How would you feel if someone wrote to you, and called you slimy and manipulative, and told you to "go take a 10-hour bath and wash your mouth out with soap!"?

It doesn't feel great, that's for sure (ask me how I know).

But that's exactly the kind of vitriol that can get thrown at you if you put yourself out there, particularly if you publish content online.

It doesn't matter if you're an innocent 7-year-old posting gaming videos on YouTube, or a grandmother sharing family recipes on Food.com.

When you go public, you're going to attract haters, critics, and trolls.

"The haters gonna hate," Taylor Swift belts out, but is it enough to just "shake it off"?

Depending on the source, the message, and where the verbal attacks happen, there are different ways of dealing with them.

1. Ignore

Sometimes a troll is just not worth a moment of your time.

If they're hiding behind anonymity, their message is hateful and profane, and they're obviously just trying to stir up controversy, then the best response is... none.

Just ignore them.

"All a troll wants is you to turn the spotlight onto them," confessed Paul Jun, a former troll. "They will use anything and everything to get it."

His advice? "Never feed a troll."

2. Engage

Sometimes negative comments don't come from haters and trolls, but from critics. They're credible sources, mentors, or even customers.

Although their words may hurt you, they are not motivated by hate. They're pointing out inaccuracies, offensiveness, or sources of confusion in your content, because they want you to do better.

In this case, the best course of action is to engage with them.

If you made a mistake, then correct it. If you said something confusing, then clarify. If you offended somebody, intentionally or not, then apologize.

The best way to do this is to:

  • Validate their efforts. Appreciate the effort and time they took to reach out to you, and make them feel that you're listening.
  • Assume positive intent. Recognize that they're coming from a place of wanting to help you.
  • Pivot to your core message. After you've addressed their concern, go back to your key message (e.g., how much you value the relationship).

3. Counter-attack

Sometimes haters need to have a dose of their own medicine.

If somebody is spreading defamatory lies about you or your company, for example, then it's time to take a more aggressive stance yourself and go into a crisis-management approach.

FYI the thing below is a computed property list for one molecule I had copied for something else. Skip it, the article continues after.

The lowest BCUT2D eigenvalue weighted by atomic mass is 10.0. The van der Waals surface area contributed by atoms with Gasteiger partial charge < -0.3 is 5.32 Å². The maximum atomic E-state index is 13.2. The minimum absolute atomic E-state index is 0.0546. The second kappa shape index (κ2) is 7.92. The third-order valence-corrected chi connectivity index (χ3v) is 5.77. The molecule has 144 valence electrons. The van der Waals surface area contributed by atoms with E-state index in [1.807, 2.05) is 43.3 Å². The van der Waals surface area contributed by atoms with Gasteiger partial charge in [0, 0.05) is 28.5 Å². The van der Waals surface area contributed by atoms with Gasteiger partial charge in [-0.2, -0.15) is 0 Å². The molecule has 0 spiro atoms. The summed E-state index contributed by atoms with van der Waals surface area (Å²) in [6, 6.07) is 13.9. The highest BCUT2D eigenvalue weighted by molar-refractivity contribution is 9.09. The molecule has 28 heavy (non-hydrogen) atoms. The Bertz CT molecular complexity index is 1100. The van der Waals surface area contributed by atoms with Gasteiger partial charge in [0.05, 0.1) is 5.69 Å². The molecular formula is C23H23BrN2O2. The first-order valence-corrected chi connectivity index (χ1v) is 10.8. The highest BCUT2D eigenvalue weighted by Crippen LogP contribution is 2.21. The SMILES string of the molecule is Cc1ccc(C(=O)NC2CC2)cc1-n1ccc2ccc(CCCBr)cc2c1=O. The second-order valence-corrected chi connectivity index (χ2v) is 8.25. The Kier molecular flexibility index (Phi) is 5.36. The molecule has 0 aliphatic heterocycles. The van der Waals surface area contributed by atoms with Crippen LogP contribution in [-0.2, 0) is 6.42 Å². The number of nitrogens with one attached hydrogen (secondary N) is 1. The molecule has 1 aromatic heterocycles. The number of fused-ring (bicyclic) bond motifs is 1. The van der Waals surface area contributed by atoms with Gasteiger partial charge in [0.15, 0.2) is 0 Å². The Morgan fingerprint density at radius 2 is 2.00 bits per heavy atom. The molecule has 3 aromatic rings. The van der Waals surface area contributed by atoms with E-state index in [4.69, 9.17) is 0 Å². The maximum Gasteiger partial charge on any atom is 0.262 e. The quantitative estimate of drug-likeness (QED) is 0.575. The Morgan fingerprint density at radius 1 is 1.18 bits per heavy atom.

Do remember that haters have plenty of time on their hands, so be very careful when feeding the trolls and looking for a fight.

4. Escalate

Online hatred sometimes degenerates into criminal activity. This includes scamming, hacking, identity theft, harassment, hate groups, SWATing (making false reports to the police to put other people in danger) , and non-consensual intimate images.

This is the time to get help from the authorities. Alert the website admin or community manager of the site.

And document everything: names, usernames, email addresses, and messages. Take screenshots before accounts are taken down or posts are deleted.

Don't Just Shake It Off. Make It Stop

It's sad that the technology that has made it possible for almost anyone to create a platform for their views has also opened the floodgates of hatred and maliciousness.

"These people, they're insignificant gnats," actor Dan Aykroyd said. "They're losers; they have no lives of their own. They can probably barely pay for the wifi they're using."

That's little comfort, though, when damage has been done, as in the case of the elderly losing their pensions to online scams.

By taking appropriate action, all of us can make trolling, hating, and bullying less fun and effective.

You can begin today by making your own platform a safe place for people to express themselves and even disagree--without resorting to rudeness, disrespect, and abuse.

Big companies are moving in this direction. Walt Disney Co. and Salesforce reportedly backed out of bidding for Twitter following the horrific attacks on the social platform directed at actor Leslie Jones.

CNBC host Jim Cramer, who spoke to Salesforce's CEO, said, "Haters reduce the value of the company."